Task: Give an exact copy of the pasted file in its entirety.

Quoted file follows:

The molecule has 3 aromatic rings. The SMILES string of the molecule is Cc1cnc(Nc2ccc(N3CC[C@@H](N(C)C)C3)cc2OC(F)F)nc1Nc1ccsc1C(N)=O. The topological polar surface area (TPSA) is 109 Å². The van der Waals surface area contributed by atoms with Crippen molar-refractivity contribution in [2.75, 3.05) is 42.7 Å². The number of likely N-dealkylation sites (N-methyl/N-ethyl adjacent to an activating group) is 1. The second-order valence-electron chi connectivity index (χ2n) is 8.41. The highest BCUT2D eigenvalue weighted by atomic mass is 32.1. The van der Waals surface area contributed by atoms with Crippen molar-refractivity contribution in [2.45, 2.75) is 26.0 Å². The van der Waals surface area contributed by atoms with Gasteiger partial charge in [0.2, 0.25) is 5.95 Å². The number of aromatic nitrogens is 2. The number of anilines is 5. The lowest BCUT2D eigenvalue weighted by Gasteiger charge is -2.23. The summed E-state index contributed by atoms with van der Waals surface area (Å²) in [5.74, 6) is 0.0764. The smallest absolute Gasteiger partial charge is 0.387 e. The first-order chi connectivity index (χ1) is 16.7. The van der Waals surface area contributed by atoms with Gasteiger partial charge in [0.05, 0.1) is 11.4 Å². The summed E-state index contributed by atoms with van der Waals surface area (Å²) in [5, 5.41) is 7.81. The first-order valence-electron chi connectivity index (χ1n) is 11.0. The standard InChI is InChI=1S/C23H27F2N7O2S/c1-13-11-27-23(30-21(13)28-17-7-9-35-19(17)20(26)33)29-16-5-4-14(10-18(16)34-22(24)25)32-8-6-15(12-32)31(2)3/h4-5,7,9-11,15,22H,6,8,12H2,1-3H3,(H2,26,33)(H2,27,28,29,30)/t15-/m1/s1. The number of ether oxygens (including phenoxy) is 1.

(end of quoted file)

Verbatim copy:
The molecule has 3 aromatic rings. The SMILES string of the molecule is Cc1cnc(Nc2ccc(N3CC[C@@H](N(C)C)C3)cc2OC(F)F)nc1Nc1ccsc1C(N)=O. The topological polar surface area (TPSA) is 109 Å². The van der Waals surface area contributed by atoms with Crippen molar-refractivity contribution in [2.75, 3.05) is 42.7 Å². The number of likely N-dealkylation sites (N-methyl/N-ethyl adjacent to an activating group) is 1. The second-order valence-electron chi connectivity index (χ2n) is 8.41. The highest BCUT2D eigenvalue weighted by atomic mass is 32.1. The van der Waals surface area contributed by atoms with Crippen molar-refractivity contribution in [2.45, 2.75) is 26.0 Å². The van der Waals surface area contributed by atoms with Gasteiger partial charge in [0.2, 0.25) is 5.95 Å². The number of aromatic nitrogens is 2. The number of anilines is 5. The lowest BCUT2D eigenvalue weighted by Gasteiger charge is -2.23. The summed E-state index contributed by atoms with van der Waals surface area (Å²) in [5.74, 6) is 0.0764. The smallest absolute Gasteiger partial charge is 0.387 e. The first-order chi connectivity index (χ1) is 16.7. The van der Waals surface area contributed by atoms with Gasteiger partial charge in [0.05, 0.1) is 11.4 Å². The summed E-state index contributed by atoms with van der Waals surface area (Å²) in [5, 5.41) is 7.81. The first-order valence-electron chi connectivity index (χ1n) is 11.0. The standard InChI is InChI=1S/C23H27F2N7O2S/c1-13-11-27-23(30-21(13)28-17-7-9-35-19(17)20(26)33)29-16-5-4-14(10-18(16)34-22(24)25)32-8-6-15(12-32)31(2)3/h4-5,7,9-11,15,22H,6,8,12H2,1-3H3,(H2,26,33)(H2,27,28,29,30)/t15-/m1/s1. The number of ether oxygens (including phenoxy) is 1.